Victoria V. Kazakovskaya (Russian Academy of Sciences) and Ingrida Balčiūnienė (Vytautas Magnus University)
This paper deals with parental linguistic and conversational strategies used in order to stimulate the early acquisition of adjectives. Since the adjective is considered one of the most complex and non-conceptual salient linguistic categories to acquire, we can hypothesize that adult support towards adjective acquisition is necessary and, consequently, linguistic input should not only be rich, but also well-structured in the flow of conversation.
The study is based on the longitudinal corpus data of a Lithuanian girl and a Russian boy. Both subjects are typically-developing monolingual children, similar in age (1;8–2;8), social characteristics and linguistic age (MLU development). During the investigation, the pragmatic, structural, semantic, and positional features of caregiver utterances which focused on the children’s adjective production were analyzed. In addition, the additional criterion of the positive, negative or neutral evidence of the adults’ reactions to the child’s adjectives was taken into consideration.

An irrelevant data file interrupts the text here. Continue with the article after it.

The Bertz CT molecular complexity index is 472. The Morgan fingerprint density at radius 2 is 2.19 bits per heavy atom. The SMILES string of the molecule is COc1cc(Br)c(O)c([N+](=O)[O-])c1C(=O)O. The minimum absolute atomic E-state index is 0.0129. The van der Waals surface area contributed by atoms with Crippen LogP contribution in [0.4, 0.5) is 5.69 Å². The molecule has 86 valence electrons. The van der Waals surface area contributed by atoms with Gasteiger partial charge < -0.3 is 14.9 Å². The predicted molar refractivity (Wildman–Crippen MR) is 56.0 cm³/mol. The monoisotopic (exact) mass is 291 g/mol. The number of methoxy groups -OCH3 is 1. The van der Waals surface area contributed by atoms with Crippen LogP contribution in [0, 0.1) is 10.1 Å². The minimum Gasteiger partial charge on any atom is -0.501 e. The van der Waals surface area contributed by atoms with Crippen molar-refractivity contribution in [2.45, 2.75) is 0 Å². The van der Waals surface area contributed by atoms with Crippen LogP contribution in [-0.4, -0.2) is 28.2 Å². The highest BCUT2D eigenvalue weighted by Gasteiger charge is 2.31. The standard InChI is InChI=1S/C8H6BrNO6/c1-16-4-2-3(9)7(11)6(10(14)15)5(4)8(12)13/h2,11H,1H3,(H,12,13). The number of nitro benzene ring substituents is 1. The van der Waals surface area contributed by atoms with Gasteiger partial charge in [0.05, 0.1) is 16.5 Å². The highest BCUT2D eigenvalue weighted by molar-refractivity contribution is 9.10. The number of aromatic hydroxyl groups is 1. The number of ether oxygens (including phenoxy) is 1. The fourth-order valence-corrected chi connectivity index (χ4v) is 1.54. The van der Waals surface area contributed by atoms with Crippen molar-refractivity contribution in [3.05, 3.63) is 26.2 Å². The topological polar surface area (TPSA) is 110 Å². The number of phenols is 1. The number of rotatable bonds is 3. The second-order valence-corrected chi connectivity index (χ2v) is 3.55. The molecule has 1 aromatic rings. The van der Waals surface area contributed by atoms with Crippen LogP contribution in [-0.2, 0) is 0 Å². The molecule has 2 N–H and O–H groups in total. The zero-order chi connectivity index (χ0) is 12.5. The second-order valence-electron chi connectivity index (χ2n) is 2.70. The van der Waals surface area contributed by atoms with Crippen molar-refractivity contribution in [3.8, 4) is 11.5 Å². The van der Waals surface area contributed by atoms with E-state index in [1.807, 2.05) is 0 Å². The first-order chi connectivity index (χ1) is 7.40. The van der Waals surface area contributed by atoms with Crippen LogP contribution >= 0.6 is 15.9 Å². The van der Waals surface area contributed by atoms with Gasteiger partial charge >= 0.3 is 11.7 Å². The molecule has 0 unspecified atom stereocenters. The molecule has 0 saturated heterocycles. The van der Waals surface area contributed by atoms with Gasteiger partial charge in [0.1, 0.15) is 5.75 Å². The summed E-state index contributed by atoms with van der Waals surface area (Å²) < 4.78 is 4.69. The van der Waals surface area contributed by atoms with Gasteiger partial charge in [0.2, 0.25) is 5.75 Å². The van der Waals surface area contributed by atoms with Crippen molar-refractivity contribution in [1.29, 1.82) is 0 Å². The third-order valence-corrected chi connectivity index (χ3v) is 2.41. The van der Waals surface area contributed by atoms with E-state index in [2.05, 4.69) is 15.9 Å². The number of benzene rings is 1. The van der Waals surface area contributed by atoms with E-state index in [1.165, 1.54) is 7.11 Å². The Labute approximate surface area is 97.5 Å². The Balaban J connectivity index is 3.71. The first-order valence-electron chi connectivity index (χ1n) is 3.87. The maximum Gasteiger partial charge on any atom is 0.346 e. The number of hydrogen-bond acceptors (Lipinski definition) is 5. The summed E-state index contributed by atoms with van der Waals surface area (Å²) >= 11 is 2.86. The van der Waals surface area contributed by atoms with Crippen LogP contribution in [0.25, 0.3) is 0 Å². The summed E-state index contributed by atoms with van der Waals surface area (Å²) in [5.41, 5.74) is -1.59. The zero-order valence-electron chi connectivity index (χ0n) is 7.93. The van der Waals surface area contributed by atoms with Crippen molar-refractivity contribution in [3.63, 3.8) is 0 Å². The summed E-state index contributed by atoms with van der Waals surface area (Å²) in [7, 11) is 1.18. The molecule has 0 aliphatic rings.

Since both Russian and Lithuanian parental speech analysis displayed a great pragmatic, semantic, functional and structural variety of observed linguistic and conversational contribution towards adjective production, this strategy can be described as rich and well-structured. Also, despite cultural and individual differences in caregivers, the main features of their contribution seem to be similar or even identical, and this evidence could indicate a need for a general discussion of the universal (or regional) aspects of parental conversational strategies related to the early acquisition of the most complex linguistic categories.